CES 2016: First Looks

Pretty much the entire electronics world has descended on Las Vegas this week for the annual International Consumer Electronics Show, better ...

Jan 7th, 2016
Speed freaks, rejoice: DOCSIS 3.1 just came another step closer to reality.
Speed freaks, rejoice: DOCSIS 3.1 just came another step closer to reality.
Pretty much the entire electronics world has descended on Las Vegas this week for the annual International Consumer Electronics Show, better known as CES. Among the hordes of people, sparkly nifties and outright oddities, a number of early trends stand out.

In the retail consumer electronics (CE) space, routers are a hot item. So far, we've seen releases from most of the usual suspects: D-Link, Linksys, TP-LINK, NETGEAR and more. Everybody's got their own secret sauce, naturally, but the common theme is faster in-home networking, mostly via WiFi. IEEE 802.11ac is more or less standard, as are dual-band (2.4 GHz and 5 GHz) transmission, multiple antennas (3x3 and 4x4 are increasingly common), and various forms of MIMO (multiple input, multiple output) technology. All of these represent efforts to provide greater throughput to multiple mobile devices in the home simultaneously. For service providers and their CPE vendors, the writing is on the wall: Home networking is increasingly wireless, and service provider CPE needs to get faster.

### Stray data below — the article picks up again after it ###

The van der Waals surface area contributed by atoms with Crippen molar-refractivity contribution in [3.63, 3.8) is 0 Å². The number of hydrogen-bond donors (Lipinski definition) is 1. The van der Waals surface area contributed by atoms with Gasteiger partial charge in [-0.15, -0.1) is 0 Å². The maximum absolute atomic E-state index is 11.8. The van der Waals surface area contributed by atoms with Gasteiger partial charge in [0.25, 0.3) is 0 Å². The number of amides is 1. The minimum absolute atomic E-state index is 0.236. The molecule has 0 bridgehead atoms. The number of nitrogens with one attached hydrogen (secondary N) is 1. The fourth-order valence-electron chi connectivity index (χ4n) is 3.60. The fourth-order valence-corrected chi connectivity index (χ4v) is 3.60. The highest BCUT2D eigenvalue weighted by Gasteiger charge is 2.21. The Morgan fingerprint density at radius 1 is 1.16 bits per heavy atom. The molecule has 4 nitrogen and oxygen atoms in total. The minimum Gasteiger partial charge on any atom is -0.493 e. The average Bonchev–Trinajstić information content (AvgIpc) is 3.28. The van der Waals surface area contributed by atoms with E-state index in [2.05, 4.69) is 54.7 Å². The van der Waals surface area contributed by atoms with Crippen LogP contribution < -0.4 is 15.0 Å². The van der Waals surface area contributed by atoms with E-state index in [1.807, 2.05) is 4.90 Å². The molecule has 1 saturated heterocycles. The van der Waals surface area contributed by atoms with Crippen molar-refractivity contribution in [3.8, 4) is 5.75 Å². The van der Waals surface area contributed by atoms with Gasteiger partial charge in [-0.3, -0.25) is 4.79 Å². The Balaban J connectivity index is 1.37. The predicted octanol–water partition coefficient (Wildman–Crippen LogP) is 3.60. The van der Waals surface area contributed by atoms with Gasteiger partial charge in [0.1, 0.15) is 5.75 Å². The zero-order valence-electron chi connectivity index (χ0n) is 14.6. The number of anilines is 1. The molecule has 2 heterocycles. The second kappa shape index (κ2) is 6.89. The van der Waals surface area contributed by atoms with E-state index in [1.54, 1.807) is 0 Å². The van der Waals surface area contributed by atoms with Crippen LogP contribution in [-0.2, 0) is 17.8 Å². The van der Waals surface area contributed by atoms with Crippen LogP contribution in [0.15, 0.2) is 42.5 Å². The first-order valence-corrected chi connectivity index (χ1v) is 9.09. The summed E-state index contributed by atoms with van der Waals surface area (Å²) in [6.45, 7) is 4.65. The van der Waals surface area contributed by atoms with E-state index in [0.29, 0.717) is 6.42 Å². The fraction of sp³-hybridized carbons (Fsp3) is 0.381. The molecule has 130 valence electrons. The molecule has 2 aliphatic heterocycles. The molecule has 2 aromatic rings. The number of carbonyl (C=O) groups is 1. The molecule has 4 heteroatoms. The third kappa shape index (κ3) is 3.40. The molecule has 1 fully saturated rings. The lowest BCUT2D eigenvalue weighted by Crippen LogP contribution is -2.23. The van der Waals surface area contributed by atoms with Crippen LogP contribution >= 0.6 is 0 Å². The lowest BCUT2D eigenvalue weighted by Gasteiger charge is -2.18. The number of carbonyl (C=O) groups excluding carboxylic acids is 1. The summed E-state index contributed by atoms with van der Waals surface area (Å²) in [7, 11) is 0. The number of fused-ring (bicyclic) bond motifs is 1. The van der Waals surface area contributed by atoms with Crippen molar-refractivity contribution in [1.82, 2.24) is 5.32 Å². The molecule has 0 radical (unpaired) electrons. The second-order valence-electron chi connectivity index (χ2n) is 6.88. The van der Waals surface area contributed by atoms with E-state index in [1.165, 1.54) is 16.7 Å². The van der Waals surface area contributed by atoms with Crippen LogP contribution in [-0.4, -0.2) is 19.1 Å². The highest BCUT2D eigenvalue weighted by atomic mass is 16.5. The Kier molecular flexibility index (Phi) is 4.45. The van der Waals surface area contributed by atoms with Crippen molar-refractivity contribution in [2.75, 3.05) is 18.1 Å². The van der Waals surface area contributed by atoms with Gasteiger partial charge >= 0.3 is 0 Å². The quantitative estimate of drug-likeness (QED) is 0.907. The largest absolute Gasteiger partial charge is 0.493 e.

In the mobile video space, both vendors and service providers are stepping up. The common theme (so far, at least) is an effort to unify OTT video and traditional pay TV in a single platform, or at least a single user experience. Just a couple examples include NAGRA's IntuiTV on the vendor side and Shaw's FreeRange TV on the service provider side. The overall video ecosystem seems to realize that the disjointed nature of video today - especially OTT - represents both a threat and an opportunity, and is making a concerted effort to address both.

On the Internet side of things, a number of announcements around G.fast have come out, including product releases and service operator trials, including one by CWC and Huawei in Panama. The reasoning behind G.fast is sensible: It's intended to let telcos offer gigabit-ish speeds over twisted-pair copper in the local loop, thus (so the theory goes) enabling fiber-constrained telcos compete on speed with FTTH and DOCSIS 3.0 and 3.1. The problem with the theory is that G.fast is limited in range - typically only 300 feet or so - and telco local loops typically are measured in thousands of feet. Until G.fast's developers can solve the range problem, the spec will remain a niche item for MDUs, office buildings and similar spaces.

But the focus on faster Internet is still correct. Overall, the early news from CES indicates an ongoing need for massive increases in throughput throughout the network.

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